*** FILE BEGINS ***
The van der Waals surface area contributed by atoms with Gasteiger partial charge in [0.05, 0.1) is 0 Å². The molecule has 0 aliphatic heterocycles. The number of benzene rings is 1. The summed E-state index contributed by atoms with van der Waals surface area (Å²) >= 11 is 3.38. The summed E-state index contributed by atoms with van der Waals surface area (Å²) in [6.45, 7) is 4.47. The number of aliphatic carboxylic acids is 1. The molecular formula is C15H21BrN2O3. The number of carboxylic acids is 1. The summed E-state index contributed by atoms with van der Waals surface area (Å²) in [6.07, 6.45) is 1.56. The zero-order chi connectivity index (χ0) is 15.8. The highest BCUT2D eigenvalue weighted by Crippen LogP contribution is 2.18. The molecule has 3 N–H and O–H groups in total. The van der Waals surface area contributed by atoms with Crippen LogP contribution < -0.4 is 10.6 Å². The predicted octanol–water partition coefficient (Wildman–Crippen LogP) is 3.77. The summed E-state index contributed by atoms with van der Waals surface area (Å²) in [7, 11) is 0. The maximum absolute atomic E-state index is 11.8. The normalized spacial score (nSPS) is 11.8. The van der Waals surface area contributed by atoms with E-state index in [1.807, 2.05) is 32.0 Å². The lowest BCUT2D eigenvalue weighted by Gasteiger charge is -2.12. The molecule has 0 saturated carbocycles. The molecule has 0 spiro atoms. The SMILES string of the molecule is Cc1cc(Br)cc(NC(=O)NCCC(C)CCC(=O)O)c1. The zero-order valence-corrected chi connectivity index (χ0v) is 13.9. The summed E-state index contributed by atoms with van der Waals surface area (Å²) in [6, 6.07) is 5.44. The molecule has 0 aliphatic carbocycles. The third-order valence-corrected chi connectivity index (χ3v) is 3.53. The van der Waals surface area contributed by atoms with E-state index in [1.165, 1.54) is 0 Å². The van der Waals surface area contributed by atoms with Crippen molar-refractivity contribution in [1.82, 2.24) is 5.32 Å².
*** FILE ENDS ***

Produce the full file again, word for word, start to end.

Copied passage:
The van der Waals surface area contributed by atoms with Gasteiger partial charge in [0.05, 0.1) is 0 Å². The molecule has 0 aliphatic heterocycles. The number of benzene rings is 1. The summed E-state index contributed by atoms with van der Waals surface area (Å²) >= 11 is 3.38. The summed E-state index contributed by atoms with van der Waals surface area (Å²) in [6.45, 7) is 4.47. The number of aliphatic carboxylic acids is 1. The molecular formula is C15H21BrN2O3. The number of carboxylic acids is 1. The summed E-state index contributed by atoms with van der Waals surface area (Å²) in [6.07, 6.45) is 1.56. The zero-order chi connectivity index (χ0) is 15.8. The highest BCUT2D eigenvalue weighted by Crippen LogP contribution is 2.18. The molecule has 3 N–H and O–H groups in total. The van der Waals surface area contributed by atoms with Crippen LogP contribution < -0.4 is 10.6 Å². The predicted octanol–water partition coefficient (Wildman–Crippen LogP) is 3.77. The summed E-state index contributed by atoms with van der Waals surface area (Å²) in [7, 11) is 0. The maximum absolute atomic E-state index is 11.8. The normalized spacial score (nSPS) is 11.8. The van der Waals surface area contributed by atoms with E-state index in [1.807, 2.05) is 32.0 Å². The lowest BCUT2D eigenvalue weighted by Gasteiger charge is -2.12. The molecule has 0 saturated carbocycles. The molecule has 0 spiro atoms. The SMILES string of the molecule is Cc1cc(Br)cc(NC(=O)NCCC(C)CCC(=O)O)c1. The zero-order valence-corrected chi connectivity index (χ0v) is 13.9. The summed E-state index contributed by atoms with van der Waals surface area (Å²) in [6, 6.07) is 5.44. The molecule has 0 aliphatic carbocycles. The third-order valence-corrected chi connectivity index (χ3v) is 3.53. The van der Waals surface area contributed by atoms with E-state index in [1.165, 1.54) is 0 Å². The van der Waals surface area contributed by atoms with Crippen molar-refractivity contribution in [1.82, 2.24) is 5.32 Å².